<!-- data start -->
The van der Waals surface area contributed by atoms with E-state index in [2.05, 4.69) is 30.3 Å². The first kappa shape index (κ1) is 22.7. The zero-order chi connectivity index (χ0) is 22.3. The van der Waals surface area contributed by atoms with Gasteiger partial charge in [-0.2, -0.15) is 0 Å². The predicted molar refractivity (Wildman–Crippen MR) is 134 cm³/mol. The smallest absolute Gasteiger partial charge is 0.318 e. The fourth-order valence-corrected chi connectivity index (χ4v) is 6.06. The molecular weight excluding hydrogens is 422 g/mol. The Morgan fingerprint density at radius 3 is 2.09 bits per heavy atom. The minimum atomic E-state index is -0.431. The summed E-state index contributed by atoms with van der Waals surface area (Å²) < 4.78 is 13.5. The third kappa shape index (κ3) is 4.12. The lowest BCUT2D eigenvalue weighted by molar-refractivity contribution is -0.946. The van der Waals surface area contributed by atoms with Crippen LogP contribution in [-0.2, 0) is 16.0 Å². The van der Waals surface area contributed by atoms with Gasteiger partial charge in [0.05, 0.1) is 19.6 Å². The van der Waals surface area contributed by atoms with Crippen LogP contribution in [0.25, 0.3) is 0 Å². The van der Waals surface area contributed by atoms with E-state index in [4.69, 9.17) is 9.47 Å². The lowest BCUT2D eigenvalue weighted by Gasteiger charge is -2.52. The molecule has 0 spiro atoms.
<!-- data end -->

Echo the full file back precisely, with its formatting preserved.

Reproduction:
The van der Waals surface area contributed by atoms with E-state index in [2.05, 4.69) is 30.3 Å². The first kappa shape index (κ1) is 22.7. The zero-order chi connectivity index (χ0) is 22.3. The van der Waals surface area contributed by atoms with Gasteiger partial charge in [-0.2, -0.15) is 0 Å². The predicted molar refractivity (Wildman–Crippen MR) is 134 cm³/mol. The smallest absolute Gasteiger partial charge is 0.318 e. The fourth-order valence-corrected chi connectivity index (χ4v) is 6.06. The molecular weight excluding hydrogens is 422 g/mol. The Morgan fingerprint density at radius 3 is 2.09 bits per heavy atom. The minimum atomic E-state index is -0.431. The summed E-state index contributed by atoms with van der Waals surface area (Å²) < 4.78 is 13.5. The third kappa shape index (κ3) is 4.12. The lowest BCUT2D eigenvalue weighted by molar-refractivity contribution is -0.946. The van der Waals surface area contributed by atoms with Crippen LogP contribution in [-0.2, 0) is 16.0 Å². The van der Waals surface area contributed by atoms with Gasteiger partial charge in [0.05, 0.1) is 19.6 Å². The van der Waals surface area contributed by atoms with Crippen LogP contribution in [0.25, 0.3) is 0 Å². The van der Waals surface area contributed by atoms with E-state index in [4.69, 9.17) is 9.47 Å². The lowest BCUT2D eigenvalue weighted by Gasteiger charge is -2.52. The molecule has 0 spiro atoms.